Kosid and its international allies, which include the U.S.- based environmental group Sierra Club, say a new lignite-fired plant is avoidable.
“There are better, cheaper, smarter options, which also happen to be lower emitting,” said Bruce Buckheit, a former official at the U.S. Environmental Protection Agency who worked as a consultant on Kosovo for the Sierra Club. Among the potential sources of energy is natural gas from Azerbaijan, he said.
Opponents of the plant also promote a renewable-only proposal crafted by Daniel Kammen, who heads the Renewable and Appropriate Energy Laboratory at the University of California at Berkeley, and spent a year advising the World Bank on the issues. His low-carbon scenario uses more optimistic assumptions for wind-, solar- and biomass-generated power than the bank.
Kosid, which has financial backing from the Rockefeller Brothers Fund, has campaigned against the government plan, citing the bank’s own estimates that air pollution causes more than 800 premature deaths in Kosovo each year.
“The high cost of building a new coal plant will go into your energy bills,” Kosid says in an animated television advertisement released last month in Kosovo. “And the health-care treatment for thousands that will fall sick from the pollution, that’s also an economic cost of coal.”
The goal for the activists is ultimately to dissuade the bank from supporting the project. The bank has become a bigger advocate for clean energy development during two years under Kim, a physician and anthropologist by training.
“We just cannot tell them that they can’t have energy because we can’t invest in coal,” Kim said in the interview. “We’re going to at least make this coal-power plant the cleanest it could possibly be.”
Last year, the lender said it would stop financing coal projects except in rare cases “where there are no feasible alternatives available to meet basic energy needs and other sources of financing are absent.”
Kosovo’s future with coal is “a test of the ambiguity they’ve left on the table,” said Scott Morris, a former deputy assistant secretary for development finance and debt at the U.S. Treasury Department. “It’s a dilemma for the bank in that there’s no doubt that any coal project has a climate impact.”
The lender last financed a coal-fired plant four years ago, in South Africa. While the project was approved, several countries, including the U.S., abstained from the board vote.
This time, the bank’s largest member-nation appears more supportive, with officials from the U.S. Agency for International Development recommending the project in a September report.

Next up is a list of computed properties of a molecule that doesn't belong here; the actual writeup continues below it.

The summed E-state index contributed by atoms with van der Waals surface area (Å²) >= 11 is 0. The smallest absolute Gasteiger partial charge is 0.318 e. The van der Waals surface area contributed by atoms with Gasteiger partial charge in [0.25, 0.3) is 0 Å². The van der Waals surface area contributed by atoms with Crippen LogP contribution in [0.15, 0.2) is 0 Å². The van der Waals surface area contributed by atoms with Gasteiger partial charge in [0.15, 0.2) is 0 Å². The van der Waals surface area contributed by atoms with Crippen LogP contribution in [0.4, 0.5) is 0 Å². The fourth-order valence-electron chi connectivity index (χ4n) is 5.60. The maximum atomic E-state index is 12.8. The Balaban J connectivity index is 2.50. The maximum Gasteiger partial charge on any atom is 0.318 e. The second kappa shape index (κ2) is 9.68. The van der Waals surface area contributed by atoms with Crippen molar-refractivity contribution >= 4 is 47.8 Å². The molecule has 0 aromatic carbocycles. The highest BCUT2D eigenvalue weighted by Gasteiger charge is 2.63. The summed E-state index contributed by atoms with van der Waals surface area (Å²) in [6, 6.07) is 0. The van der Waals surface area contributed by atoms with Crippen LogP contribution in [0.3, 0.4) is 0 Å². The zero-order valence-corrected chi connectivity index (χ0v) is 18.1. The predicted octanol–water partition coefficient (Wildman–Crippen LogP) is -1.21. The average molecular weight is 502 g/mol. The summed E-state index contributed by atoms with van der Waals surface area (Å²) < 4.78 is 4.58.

Treasury Secretary Jacob J. Lew said during a May 8 congressional hearing that “for the poorest countries, we continue to have an exception for coal facilities.”
Treasury Department spokeswoman Holly Shulman said the U.S. won’t make a final decision until the project is brought to the bank’s board, which has yet to schedule a review.
The timing is less than ideal for President Barack Obama as he makes a case for acting on climate change. The EPA today proposed cuts in greenhouse-gas emissions from the nation’s power plants by an average of 30 percent from 2005 levels, the boldest single step the U.S. has taken to fight global warming. The move drew immediate Republican opposition.
The U.S. and Kosovo have a close relationship that dates back to the war of 1998-99, when the U.S. pushed the North Atlantic Treaty Organization to conduct air strikes to end an ethnic conflict between Serbs and Kosovar Albanians.
In Pristina, a statue of Bill Clinton welcomes visitors driving from the airport on a boulevard that bears the former U.S. president’s name. It intersects with a street named for George W. Bush, Clinton’s successor, who supported the country’s independence.
Kosovo’s government, which will retain ownership of the mine supplying the proposed plant, in April asked the companies to start the bidding, the economic ministry said in an e-mail.
The older of the two main plants may remain open through 2021 or 2022, until a new one is operating, said Ismajli, the economic development minister.
A few miles away, Ragip Grajcevci, 49, operates excavators in coal fields that are moving closer to his village, Hade.
Fearing the mine’s expansion will eventually displace his family, Grajcevci is seeking job guarantees for young people in his town, despite the toll he says coal has taken on his own health. Kosovo’s reliance on burning coal for electricity and its impact on air quality aren’t among his immediate concerns.
“Whether we want it or not, the government has decided,” he said at a cafe in the town of Obiliq, where the smokestacks and cooling towers of the coal-fired power stations crowd the skyline. “It’s a done deal.”